If I drag on the top or bottom face, I will move it along the y-axis. And if I drag along the forward face, which says, move on Z-axis, then I will do exactly that. Now let's say I want to go ahead and reset my values here. Well, I can click on the Reset Coordinates button, but if I do that, I'm going to reset all the coordinates. Not only the position coordinates right here, but also the rotation coordinates and the scale values. Notice that all the scale values are currently right at 100, whereas if I click Reset Coordinates, they leap up to more than 5900 like so, at which point we end up inside of the sphere.
Obviously I dont want that, so I'll press Control Z or Command Z on the Mac to undo that change. And I'll click on the coordinates icon once again here inside the Properties panel. If you want to reset just a single column, then you click on the icon at the bottom of that column. And for example, if I click on this very first one, it resets the position to 0, 0, 0, which centers the sphere at the intersection of all three of the axes. And that ends up bisecting the ground plane.
Now generally speaking, you want your object to rest on top of the ground plane, which is something Photoshop will do automatically for you, when you go to the 3D menu, and choose Move Object to Ground Plane. And notice that the object is now resting exactly where it should be. And we end up with x and z values of 0, and a y value of 50.01, in my case anyway, which is what Photoshop deems to be necessary for this sphere to exactly rest on top of the ground plane.
Now you may notice that we're not seeing the shadows and, the shadows and reflections have a habit of appearing and disappearing as you work inside of a 3D image. To make the shadow reappear, all you need to do is render the seam for just a few seconds. So I'll start by clicking on the Render button at the bottom of the Properties Panel or you can click on the one at the bottom of the 3D panel and notice within just a few seconds we see where the shadow's going to be. Now it's going to appear very noisy, but that's just fine for our purposes.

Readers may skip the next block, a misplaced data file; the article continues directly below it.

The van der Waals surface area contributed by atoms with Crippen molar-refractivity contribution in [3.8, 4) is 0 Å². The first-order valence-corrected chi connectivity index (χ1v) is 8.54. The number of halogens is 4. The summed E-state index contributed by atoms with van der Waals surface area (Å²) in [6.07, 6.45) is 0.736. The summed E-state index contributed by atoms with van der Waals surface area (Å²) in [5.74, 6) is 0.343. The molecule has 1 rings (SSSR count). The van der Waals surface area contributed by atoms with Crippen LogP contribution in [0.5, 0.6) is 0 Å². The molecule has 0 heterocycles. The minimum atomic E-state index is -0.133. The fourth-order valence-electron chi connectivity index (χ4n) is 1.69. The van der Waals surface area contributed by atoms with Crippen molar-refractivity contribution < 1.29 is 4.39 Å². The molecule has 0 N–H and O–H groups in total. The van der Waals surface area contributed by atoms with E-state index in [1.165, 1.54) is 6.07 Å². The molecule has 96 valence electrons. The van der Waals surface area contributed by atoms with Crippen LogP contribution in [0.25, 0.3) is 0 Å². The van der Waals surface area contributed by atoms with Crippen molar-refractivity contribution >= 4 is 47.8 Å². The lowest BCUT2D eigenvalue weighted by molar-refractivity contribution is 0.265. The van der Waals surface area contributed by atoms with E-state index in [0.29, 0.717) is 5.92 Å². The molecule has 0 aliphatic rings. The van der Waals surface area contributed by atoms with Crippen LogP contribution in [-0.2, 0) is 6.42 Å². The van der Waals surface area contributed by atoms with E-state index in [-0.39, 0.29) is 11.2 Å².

All we need to do is just rough things in at which point you can then cancel the ray tracing by pressing the Escape key. And this is something that you're going to do on a very regular basis 'because you're going to want to check on the quality of your shadows and highlights every so often. So all you have to do, is click once again on that Render button which now reads Resume Render. So it takes up where it last left off and then, once you get sick of waiting for it, so you could let it go for about a minute if you want to, or as I say just a few seconds.
Then go ahead and press the Escape key, in order to continue working inside Photoshop because otherwise, ray tracing locks Photoshop up. There's nothing else you can do with the program while the ray trace is running, whereas, once you go ahead and escape, you will still see those shadows that Photoshop came up with. So it'll go ahead and show you the results of the last ray tracing you applied. And then, if you want all the 3D stuff to just go away on screen, all you have to do is switch away from the Move Tool. So if you just switch back to the rectangular marquee tool, then you'll see your 3D object along with its highlights and shadows and reflection without any interface folder roll getting in your way.
And that friends is how you move an object in 3D space here inside Photoshop.
New to Photoshop? Check out Deke's companion courses, Introducing Photoshop: Design and Introducing Photoshop: Photography.
- Creating a simple 3D object
- Adding an object to a 3D scene
- Rotating the camera or an object in 3D space
- Positioning 3D objects
- Creating 3D type
- Extruding a path outline
- Working with Diffuse, Specular, Shine, and Reflection materials
- Importing a 3D model from another source
- Lighting your 3D scene